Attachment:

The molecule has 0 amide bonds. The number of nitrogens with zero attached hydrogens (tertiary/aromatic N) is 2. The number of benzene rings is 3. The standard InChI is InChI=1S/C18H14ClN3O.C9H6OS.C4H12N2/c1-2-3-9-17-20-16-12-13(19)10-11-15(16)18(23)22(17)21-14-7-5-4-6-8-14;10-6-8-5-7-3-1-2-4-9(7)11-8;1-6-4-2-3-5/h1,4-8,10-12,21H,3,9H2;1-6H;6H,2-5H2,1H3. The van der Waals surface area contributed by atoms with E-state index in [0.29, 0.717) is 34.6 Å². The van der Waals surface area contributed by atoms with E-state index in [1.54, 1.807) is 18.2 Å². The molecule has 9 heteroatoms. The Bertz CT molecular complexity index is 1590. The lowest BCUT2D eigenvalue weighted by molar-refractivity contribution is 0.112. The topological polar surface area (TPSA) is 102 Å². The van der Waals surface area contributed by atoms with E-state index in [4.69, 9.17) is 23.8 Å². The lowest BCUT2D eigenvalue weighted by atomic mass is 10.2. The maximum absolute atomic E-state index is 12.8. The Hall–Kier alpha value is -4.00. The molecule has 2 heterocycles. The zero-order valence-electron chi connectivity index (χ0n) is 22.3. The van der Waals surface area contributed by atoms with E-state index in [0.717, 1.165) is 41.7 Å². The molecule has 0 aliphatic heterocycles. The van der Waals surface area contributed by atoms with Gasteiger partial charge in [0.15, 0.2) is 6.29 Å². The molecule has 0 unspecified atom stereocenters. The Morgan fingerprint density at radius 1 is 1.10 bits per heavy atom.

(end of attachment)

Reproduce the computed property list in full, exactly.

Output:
The molecule has 0 amide bonds. The number of nitrogens with zero attached hydrogens (tertiary/aromatic N) is 2. The number of benzene rings is 3. The standard InChI is InChI=1S/C18H14ClN3O.C9H6OS.C4H12N2/c1-2-3-9-17-20-16-12-13(19)10-11-15(16)18(23)22(17)21-14-7-5-4-6-8-14;10-6-8-5-7-3-1-2-4-9(7)11-8;1-6-4-2-3-5/h1,4-8,10-12,21H,3,9H2;1-6H;6H,2-5H2,1H3. The van der Waals surface area contributed by atoms with E-state index in [0.29, 0.717) is 34.6 Å². The van der Waals surface area contributed by atoms with E-state index in [1.54, 1.807) is 18.2 Å². The molecule has 9 heteroatoms. The Bertz CT molecular complexity index is 1590. The lowest BCUT2D eigenvalue weighted by molar-refractivity contribution is 0.112. The topological polar surface area (TPSA) is 102 Å². The van der Waals surface area contributed by atoms with E-state index in [4.69, 9.17) is 23.8 Å². The lowest BCUT2D eigenvalue weighted by atomic mass is 10.2. The maximum absolute atomic E-state index is 12.8. The Hall–Kier alpha value is -4.00. The molecule has 2 heterocycles. The zero-order valence-electron chi connectivity index (χ0n) is 22.3. The van der Waals surface area contributed by atoms with E-state index in [0.717, 1.165) is 41.7 Å². The molecule has 0 aliphatic heterocycles. The van der Waals surface area contributed by atoms with Gasteiger partial charge in [0.15, 0.2) is 6.29 Å². The molecule has 0 unspecified atom stereocenters. The Morgan fingerprint density at radius 1 is 1.10 bits per heavy atom.